GJEPC Chairman: Demonetisation Will Help the Diamond Industry Become 100% Cashless

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If there was one aspect which was driven home at the Signature IIJS is that jewellers cannot ignore the design element anymore – a trend which has been pushed by the consumer to a large extent. There is such great variety to choose from that trends are only subtly apparent. For you might say that there is something of everything.

However, this year the one thing which seemed to be popular was multi-stringed necklaces with “pendants” set off shoulder or at other points – but not in the traditional place to hang at the bottom. These necklaces came in a myriad forms: with several gold chains either in combination of different shapes – like some strings have tiny gold beads, others are machine made chains; strings of coloured gemstones in layers; or even in some cases diamond strings. Asymmetry is the name of the game here.

Rosentiques, a jewellery manufacturer-wholesaler conducting an entirely B2B business has an eight member design and product development team which creates new collections for the IIJS each year.

The jeweller creates three types of adornments: polki, diamond and platinum jewellery. This year the polki has been combined with a very light shade of emeralds to create fascinating pieces of soothing pastel jewellery. The diamond jewellery collection is based on the lotus flower. Interestingly, in the platinum segment, Rosentiques is one of the few who creates more important pieces using colouredstones and diamonds as well. One rarely sees platinum used like any other metal to create studded jewellery. The large pair of chandelier diamonds studded with dark emeralds and a delicate spray of diamonds climbing on one side is quite a stunning offering. “We have developed special manufacturing methods to be able t create these pieces,” says Amish Kothari of the company.

Alkesh Shah of Gold Star Jewellery Pvt Ltd., which has a collection of delicately designed diamond jewellery says that in the current market, it is jewellery up to Rs. 3,00,000 which is doing well. “Not that we don’t have more important pieces, but there is a greater demand for lightweight, lower-priced jewellery,” he says. “Customers want a bigger look for their cash. This is especially true of the north. The southern market still emphasises diamond quality.”

According to Shah, customers who were holding back for the last two months are ready to move on, and the show has been better than expected.

In some part, his views are echoed by Milan Chokshi of Tanvirkumar & Company but with added dimensions. “Price points are going down,” says Chokshi. “Retailers are not making decisions just yet. They are replacing old categories, not buying aggressively. There is a greater demand for the more generic items.” Tanvirkumar & Co., which has a brand Moksh, has been well known for its scintillating designs with colouredstones and diamonds. Chokshi says that their necklaces and earrings set in rose gold and using fancy shaped diamonds have been particularly popular. Chokshi also sees the market as mainly flat. “There is no growth across luxury segments, FMCGs across the board,” he says. “There are no new store openings, no expansion of retail capacity. That is because there is little very little new wealth creation taking place.”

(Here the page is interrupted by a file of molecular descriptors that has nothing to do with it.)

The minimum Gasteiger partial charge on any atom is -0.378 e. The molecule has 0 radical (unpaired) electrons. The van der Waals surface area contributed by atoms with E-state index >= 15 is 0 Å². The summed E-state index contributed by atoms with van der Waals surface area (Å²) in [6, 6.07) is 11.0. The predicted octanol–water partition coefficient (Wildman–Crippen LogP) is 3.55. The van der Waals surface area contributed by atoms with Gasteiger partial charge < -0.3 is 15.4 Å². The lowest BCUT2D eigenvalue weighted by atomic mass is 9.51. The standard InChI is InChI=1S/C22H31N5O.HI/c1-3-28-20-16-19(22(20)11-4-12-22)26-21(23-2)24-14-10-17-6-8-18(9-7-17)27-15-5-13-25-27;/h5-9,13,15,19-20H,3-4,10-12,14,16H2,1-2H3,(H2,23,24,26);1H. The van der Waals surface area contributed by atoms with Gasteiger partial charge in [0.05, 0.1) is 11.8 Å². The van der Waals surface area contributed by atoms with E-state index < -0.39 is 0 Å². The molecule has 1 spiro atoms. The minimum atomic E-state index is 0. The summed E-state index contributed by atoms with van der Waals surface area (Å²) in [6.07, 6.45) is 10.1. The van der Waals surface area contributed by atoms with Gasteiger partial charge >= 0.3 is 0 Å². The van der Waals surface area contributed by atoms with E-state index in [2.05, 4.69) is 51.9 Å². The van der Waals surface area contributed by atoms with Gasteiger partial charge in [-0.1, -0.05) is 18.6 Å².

K. Girdharlal, a Surat based company has a majority of its business in the diamond segment. However, they also specialise in diamond studded bangles, which is what they are offering at Signature IIJS. “We have a niche in single line bangles using diamonds from 20 points up to one carat, generally,” says Nayan Jain of the company. The bangles come in a price range of about Rs. 6,00,000 to Rs. 10,00,000. Apart from single line, the company also has bangles with different designs studded with smaller stones.

All the above companies belonged to the Signature Club segment situated in the heart of Hall 1. Though the exhibition did not have the same swilling crowds that mark IIJS in August, most companies in this section were continuously busy with a regular stream of clients. Business for those situated around the periphery, was dull for some.

Representatives of Varakrupa Jewellers and Diam Jewellery, located outside the Signature Club section, also agreed that large expensive pieces were not moving; and that design was a very important aspect today for the business. The former works entirely in gold, while the latter displayed mainly diamond jewellery, sometimes using coloured gemstones for embellishment.

However, the unanimous verdict is that Signature IIJS has fared better than expected.

News Source : gjepc.org

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Disclaimer: This information has been collected through secondary research and TJM Media Pvt Ltd. is not responsible for any errors in the same.

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